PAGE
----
When student rowing coach Peter Brewer slipped a disc in his back earlier this year, his chances of rowing competitively in the current season looked slim.Â Â Never one to shy away from a challenge though, the MA Sports Marketing student from Kingston University was determined to find a different way to maintain his technique and get back to full fitness.
Reading about a world record set for rowing one million metres on a rowing machine at Bristol Zoo earlier in the year, the 24 year old had a brainwave.Â He decided to throw down the gauntlet to see if he could claim the record title for himself.
Now, after months of training, Peter is set to embark on his record-breaking attempt at Kingston Rowing Club in mid December and estimates the challenge will take around five days to complete.Â He plans to row for 45 minutes, take a 15-minute break and then repeat the process for another 20 hours.Â After that he will snatch a mere four hours sleep before starting the whole cycle again. Peter is set to burn off approximately 12,000 calories a day during the attempt.
Although this is the first time he will have attempted something quite so ambitious, the self-confessed showman is no stranger to tests of endurance, having rowed for miles on a charity day last year in front of crowds at a Windsor department store.Â Peter hopes that his rigorous training will pay off and that heâ€™ll come out all the more confident in having achieved his goal. â€œYou really donâ€™t know who you are until youâ€™ve stretched yourself to your limits,â€ he said.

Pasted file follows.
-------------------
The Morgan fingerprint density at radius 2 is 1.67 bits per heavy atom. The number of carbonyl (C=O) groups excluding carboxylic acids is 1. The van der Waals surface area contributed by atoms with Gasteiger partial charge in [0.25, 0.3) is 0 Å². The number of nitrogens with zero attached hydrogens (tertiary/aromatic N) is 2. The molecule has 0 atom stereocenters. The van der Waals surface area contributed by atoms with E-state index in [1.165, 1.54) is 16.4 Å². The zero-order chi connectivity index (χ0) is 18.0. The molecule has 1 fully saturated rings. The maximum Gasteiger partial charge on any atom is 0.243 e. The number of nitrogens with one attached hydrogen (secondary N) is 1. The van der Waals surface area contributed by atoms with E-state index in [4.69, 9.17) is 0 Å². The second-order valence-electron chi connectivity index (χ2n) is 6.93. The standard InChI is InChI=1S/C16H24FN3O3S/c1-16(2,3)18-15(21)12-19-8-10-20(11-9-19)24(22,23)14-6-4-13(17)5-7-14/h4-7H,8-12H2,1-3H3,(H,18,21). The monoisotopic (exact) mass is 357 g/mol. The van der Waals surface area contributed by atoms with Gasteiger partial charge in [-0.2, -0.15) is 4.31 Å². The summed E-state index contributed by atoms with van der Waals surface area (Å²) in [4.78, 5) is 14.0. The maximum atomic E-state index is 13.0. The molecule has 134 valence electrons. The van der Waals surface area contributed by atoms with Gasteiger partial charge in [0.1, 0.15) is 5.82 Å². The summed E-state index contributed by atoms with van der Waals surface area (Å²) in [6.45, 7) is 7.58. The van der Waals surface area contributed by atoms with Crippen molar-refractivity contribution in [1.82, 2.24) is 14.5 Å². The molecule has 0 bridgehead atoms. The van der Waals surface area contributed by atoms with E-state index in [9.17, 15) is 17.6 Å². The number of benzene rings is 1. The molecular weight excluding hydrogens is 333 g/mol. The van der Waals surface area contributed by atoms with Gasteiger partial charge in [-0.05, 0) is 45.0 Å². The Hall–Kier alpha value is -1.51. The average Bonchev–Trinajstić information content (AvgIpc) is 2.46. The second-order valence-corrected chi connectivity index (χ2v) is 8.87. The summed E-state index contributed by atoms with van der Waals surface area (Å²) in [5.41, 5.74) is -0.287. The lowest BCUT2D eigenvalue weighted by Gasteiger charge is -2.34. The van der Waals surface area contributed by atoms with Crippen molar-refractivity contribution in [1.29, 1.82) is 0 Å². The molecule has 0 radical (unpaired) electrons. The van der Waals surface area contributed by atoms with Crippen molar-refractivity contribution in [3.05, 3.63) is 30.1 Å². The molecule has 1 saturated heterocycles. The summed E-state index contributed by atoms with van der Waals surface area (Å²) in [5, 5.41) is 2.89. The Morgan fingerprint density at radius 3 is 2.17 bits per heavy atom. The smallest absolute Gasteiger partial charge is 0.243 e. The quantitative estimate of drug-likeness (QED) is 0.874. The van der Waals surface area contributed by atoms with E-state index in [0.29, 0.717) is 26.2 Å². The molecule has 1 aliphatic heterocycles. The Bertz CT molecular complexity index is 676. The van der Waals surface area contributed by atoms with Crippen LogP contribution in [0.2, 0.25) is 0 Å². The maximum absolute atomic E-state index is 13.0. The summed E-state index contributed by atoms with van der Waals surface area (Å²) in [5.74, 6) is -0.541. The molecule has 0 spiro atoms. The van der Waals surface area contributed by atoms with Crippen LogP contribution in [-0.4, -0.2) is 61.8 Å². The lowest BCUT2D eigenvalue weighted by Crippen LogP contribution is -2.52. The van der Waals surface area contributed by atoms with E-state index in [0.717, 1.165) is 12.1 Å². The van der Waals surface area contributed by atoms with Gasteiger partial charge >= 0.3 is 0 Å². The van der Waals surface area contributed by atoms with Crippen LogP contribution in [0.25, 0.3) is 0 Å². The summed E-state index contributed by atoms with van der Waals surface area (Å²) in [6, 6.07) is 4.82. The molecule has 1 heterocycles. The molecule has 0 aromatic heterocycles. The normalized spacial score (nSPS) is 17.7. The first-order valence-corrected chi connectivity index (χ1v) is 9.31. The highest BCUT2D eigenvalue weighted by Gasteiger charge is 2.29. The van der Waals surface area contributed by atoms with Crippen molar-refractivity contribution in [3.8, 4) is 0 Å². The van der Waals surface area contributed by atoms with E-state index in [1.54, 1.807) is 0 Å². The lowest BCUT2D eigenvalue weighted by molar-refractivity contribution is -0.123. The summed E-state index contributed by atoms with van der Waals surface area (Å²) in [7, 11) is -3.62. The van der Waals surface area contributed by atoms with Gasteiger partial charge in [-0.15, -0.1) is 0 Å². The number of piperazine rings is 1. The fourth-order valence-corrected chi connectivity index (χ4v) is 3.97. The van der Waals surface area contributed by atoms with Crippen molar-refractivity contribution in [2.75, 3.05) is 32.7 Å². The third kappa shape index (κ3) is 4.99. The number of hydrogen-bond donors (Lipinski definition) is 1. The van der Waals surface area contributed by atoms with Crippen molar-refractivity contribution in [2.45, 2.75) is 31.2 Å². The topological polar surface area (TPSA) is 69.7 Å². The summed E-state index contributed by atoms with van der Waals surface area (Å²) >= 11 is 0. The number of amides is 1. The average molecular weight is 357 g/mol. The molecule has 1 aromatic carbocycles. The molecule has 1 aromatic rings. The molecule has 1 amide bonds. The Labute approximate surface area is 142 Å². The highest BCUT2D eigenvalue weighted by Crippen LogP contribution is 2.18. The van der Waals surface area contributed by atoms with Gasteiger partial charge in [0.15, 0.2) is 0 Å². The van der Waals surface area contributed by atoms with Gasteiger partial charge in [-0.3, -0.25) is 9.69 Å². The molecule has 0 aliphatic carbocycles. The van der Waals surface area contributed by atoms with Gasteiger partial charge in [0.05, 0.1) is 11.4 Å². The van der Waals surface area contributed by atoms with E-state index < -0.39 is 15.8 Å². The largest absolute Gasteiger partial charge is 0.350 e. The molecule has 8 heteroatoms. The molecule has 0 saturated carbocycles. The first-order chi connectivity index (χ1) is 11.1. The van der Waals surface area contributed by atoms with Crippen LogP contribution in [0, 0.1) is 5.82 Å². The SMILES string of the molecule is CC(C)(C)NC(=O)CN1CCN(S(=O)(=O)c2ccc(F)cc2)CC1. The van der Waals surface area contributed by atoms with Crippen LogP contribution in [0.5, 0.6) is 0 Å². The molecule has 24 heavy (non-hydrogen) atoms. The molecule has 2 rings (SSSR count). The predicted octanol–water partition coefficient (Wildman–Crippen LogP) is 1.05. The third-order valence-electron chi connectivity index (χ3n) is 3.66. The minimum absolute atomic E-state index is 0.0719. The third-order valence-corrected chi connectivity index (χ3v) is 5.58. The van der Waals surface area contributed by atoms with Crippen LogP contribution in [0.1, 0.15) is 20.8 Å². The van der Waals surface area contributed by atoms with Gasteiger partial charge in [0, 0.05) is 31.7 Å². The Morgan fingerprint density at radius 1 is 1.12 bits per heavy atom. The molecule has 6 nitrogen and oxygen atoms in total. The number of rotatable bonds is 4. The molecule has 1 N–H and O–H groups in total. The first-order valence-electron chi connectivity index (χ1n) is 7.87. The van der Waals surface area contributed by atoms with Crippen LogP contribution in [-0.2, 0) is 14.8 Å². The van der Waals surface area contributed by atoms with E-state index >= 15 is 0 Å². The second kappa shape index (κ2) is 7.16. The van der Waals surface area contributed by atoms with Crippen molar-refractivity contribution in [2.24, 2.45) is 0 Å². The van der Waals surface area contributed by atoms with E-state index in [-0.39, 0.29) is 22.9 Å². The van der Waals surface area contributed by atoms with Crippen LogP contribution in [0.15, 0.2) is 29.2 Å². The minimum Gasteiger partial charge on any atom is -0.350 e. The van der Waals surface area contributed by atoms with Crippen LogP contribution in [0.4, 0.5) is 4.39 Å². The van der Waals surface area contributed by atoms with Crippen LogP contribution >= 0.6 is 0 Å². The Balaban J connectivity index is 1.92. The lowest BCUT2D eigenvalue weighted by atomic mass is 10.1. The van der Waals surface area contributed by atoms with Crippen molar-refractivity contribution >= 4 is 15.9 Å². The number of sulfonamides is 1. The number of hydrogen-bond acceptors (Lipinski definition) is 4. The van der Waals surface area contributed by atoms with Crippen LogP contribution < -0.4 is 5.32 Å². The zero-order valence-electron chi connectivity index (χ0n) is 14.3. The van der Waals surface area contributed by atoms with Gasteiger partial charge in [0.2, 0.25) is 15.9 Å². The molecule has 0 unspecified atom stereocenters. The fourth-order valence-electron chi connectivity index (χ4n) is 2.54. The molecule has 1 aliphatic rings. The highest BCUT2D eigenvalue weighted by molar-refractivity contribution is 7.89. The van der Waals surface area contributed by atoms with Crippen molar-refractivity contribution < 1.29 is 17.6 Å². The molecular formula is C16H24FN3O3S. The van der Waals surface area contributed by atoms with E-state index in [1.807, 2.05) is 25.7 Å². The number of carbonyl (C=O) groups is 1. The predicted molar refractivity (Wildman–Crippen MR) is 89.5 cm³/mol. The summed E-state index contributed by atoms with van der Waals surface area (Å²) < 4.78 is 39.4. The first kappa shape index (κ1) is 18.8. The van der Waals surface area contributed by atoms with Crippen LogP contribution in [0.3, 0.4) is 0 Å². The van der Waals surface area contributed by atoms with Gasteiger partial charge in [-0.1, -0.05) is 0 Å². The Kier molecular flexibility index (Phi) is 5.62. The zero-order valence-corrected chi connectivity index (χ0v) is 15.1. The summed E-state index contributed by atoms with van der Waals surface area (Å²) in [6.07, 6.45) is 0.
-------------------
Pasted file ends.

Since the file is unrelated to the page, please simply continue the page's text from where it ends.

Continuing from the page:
As well as achieving his personal goal, Peter has the added incentive of raising almost Â£10,000 for three charities if he smashes the record.Â He has chosen to support the Everyman cancer charity and a new playground project for Merton Primary School as well as rowing organisations.Â â€œItâ€™s easy to give money to charities but far more rewarding to actually earn it for them,â€ he said.
Peterâ€™s passion for rowing stems back to his school days and since then has gone from strength to strength. During his classical studies degree at Royal Holloway, University of London, he was secretary, coach and captain of its rowing club and heâ€™s kept up his interest since arriving at Kingston to start his MA. His sports marketing course is sponsored by the Amateur Rowing Association and paid for by the Henley Stewards Charitable Trust which aims to encourage new coaches into rowing.
Peterâ€™s long-term goal is to coach at a club where he can really make a difference. â€œStudying at Kingston has provided me with a great opportunity to thrive as a rower,â€ Peter said. â€œThe universityâ€™s partnership with Kingston Rowing Club means that students have access to all its facilities and are part of one of the United Kingdomâ€™s flagship clubs. I hope my attempt on the world record will spread the word about the great opportunities at Kingston and its fantastic riverside location.â€
Peter and his Kingston course-mates are already busy promoting the world record attempt which they plan to broadcast live over the internet.